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The Fell Pony by Stonecreek Farm
Fell Pony Article Picture

The Fell Pony hails from northern England and the Scottish border where they derive their name, FELL, from the norse word for “hill”.  During the Roman occupation on this border, troops were brought in to help man Hadrian’s Wall, which separated these two countries.  These troops brought many different types of horses, including the Friesian, that were bred with the Celtic pony.  This cross might have produced an animal closer to ‘horse size’, but anything over 13.2 hands high was not suited to the conditions on the northern fells.  Big animals could not survive without extra feeding, so by natural selection, the breed stabilized as a pony. 

Fells were commonly known as a working pony.  They were used for plowing, pulling, transporting goods, carriage driving, and ‘deer stalking’, an activity that required a steady, surefooted pack pony which would carry the dead stag down the hills for the hunter.  The advent of the Industrial Revolution led to the Fell Pony being used to transport iron-ore once it had been excavated from the mines. 

The Fell Pony today is used for pleasure riding, endurance riding, competitive driving, showing, dressage, jumping, shepherding, and farming.
A Fell Pony is capable of carrying a grown man all day with ease.  They have legs and hooves like iron and plenty of dense flat bone below the knee.  They are very strong, tireless, surefooted and thrifty.  They are well known for their docile temperament and with proper training are considered perfect for the disabled.  Fell Ponies have the reputation of being very easy to maintain.  They can work all day on a small ration and thrive where a more highly bred equine would find it difficult to survive.  Fell Ponies are renowned for their ground-covering trot, thick leg feathering and profuse mane and tail.  The lay of their shoulder makes them a comfortable long-distance riding mount, and the depth of their girth and soundness of limb make them trouble-free competitors for driving, jumping or dressage.  The Queen of England’s personal riding mount is a Fell Pony, and her husband, HM The Duke of Edinburgh drives a team of Fells competitively.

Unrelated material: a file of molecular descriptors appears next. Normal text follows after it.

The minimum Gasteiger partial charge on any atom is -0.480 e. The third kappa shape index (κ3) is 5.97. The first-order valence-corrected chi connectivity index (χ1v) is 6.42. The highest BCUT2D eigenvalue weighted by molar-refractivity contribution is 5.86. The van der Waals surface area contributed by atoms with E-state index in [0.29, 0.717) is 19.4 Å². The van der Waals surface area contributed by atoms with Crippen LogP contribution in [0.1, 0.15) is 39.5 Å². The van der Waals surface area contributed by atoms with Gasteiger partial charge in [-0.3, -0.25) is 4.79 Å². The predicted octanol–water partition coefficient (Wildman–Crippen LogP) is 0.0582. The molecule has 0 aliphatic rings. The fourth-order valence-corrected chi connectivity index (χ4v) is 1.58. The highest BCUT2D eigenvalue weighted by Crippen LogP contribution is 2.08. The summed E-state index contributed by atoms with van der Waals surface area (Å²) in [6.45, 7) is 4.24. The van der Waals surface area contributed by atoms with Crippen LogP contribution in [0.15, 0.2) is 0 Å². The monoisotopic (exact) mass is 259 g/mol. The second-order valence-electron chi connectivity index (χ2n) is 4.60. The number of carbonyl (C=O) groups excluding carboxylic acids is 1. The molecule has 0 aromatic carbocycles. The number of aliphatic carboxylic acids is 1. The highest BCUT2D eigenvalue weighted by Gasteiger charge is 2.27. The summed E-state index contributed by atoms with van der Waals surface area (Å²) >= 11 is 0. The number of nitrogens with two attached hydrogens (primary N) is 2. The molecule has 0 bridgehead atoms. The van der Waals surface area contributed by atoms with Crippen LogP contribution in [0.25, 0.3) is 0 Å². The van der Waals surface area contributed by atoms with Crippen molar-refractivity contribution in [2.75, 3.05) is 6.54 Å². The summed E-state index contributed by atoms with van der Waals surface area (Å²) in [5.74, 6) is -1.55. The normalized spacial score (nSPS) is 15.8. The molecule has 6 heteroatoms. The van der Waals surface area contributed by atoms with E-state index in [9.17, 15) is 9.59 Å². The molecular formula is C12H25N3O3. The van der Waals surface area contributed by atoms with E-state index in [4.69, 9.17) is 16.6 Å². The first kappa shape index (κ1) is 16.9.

The average height of a Fell Pony is 13.2 hh, with breed standard allowing them to be up to 14 hh.  They come in 4 colors; black, the most predominant, brown, bay and the rare gray.  A star, and/or a little white on or below the hind fetlock is acceptable. 

Globally there are less than 6,000 registered Fell Ponies.  The integrity and usefulness of the breed has come to light recently and the population in North America, now 105, has doubled within the last year.  The largest herd in North America, consisting of 16 Fell Ponies, is located at Stonecreek Farm in Denison, Texas. 

Stonecreek Farm  did much research on many breeds before choosing the Fell Pony.  After owning other breeds, and a serious riding accident, the farm’s owner was searching for a hearty breed that the entire family could ride, with beauty and a docile temperament.  The farm shows their stock at local shows occasionally and most recently made the 3000 mile round trip to Equine Affaire in Pomona, California to exhibit the breed in conjunction with The Fell Pony Society of North America

Contact: Our Friendly Staff
1183 Oak Ridge Road
Denison, Texas 75021
Phone: 903-337-0255
Email: stonecreek.farm@thefellpony.com
Website: www.thefellpony.com/

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